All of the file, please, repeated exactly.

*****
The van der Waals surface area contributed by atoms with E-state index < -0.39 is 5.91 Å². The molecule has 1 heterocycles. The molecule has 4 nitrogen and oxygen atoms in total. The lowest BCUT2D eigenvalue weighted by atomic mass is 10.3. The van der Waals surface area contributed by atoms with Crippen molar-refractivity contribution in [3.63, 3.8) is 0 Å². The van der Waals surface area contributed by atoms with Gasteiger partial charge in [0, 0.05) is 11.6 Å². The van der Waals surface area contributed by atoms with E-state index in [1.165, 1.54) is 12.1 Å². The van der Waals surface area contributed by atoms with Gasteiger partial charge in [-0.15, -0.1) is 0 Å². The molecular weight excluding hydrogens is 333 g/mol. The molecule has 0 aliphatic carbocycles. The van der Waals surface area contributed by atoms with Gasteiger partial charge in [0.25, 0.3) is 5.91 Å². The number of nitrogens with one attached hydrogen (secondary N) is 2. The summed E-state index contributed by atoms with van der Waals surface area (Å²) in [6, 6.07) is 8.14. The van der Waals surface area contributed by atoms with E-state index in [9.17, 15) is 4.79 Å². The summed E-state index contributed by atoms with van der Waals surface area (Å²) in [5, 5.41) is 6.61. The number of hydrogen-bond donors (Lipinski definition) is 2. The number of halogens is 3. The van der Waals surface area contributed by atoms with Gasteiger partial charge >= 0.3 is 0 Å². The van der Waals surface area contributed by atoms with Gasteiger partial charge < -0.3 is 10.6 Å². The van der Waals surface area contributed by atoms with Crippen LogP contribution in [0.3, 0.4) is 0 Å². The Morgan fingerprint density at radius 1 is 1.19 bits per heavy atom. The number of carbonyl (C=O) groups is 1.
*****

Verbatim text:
The van der Waals surface area contributed by atoms with E-state index < -0.39 is 5.91 Å². The molecule has 1 heterocycles. The molecule has 4 nitrogen and oxygen atoms in total. The lowest BCUT2D eigenvalue weighted by atomic mass is 10.3. The van der Waals surface area contributed by atoms with Crippen molar-refractivity contribution in [3.63, 3.8) is 0 Å². The van der Waals surface area contributed by atoms with Gasteiger partial charge in [0, 0.05) is 11.6 Å². The van der Waals surface area contributed by atoms with E-state index in [1.165, 1.54) is 12.1 Å². The van der Waals surface area contributed by atoms with Gasteiger partial charge in [-0.15, -0.1) is 0 Å². The molecular weight excluding hydrogens is 333 g/mol. The molecule has 0 aliphatic carbocycles. The van der Waals surface area contributed by atoms with Gasteiger partial charge in [0.25, 0.3) is 5.91 Å². The number of nitrogens with one attached hydrogen (secondary N) is 2. The summed E-state index contributed by atoms with van der Waals surface area (Å²) in [6, 6.07) is 8.14. The van der Waals surface area contributed by atoms with E-state index in [9.17, 15) is 4.79 Å². The summed E-state index contributed by atoms with van der Waals surface area (Å²) in [5, 5.41) is 6.61. The number of hydrogen-bond donors (Lipinski definition) is 2. The number of halogens is 3. The van der Waals surface area contributed by atoms with Gasteiger partial charge >= 0.3 is 0 Å². The van der Waals surface area contributed by atoms with Gasteiger partial charge < -0.3 is 10.6 Å². The van der Waals surface area contributed by atoms with Crippen LogP contribution in [0.3, 0.4) is 0 Å². The Morgan fingerprint density at radius 1 is 1.19 bits per heavy atom. The number of carbonyl (C=O) groups is 1.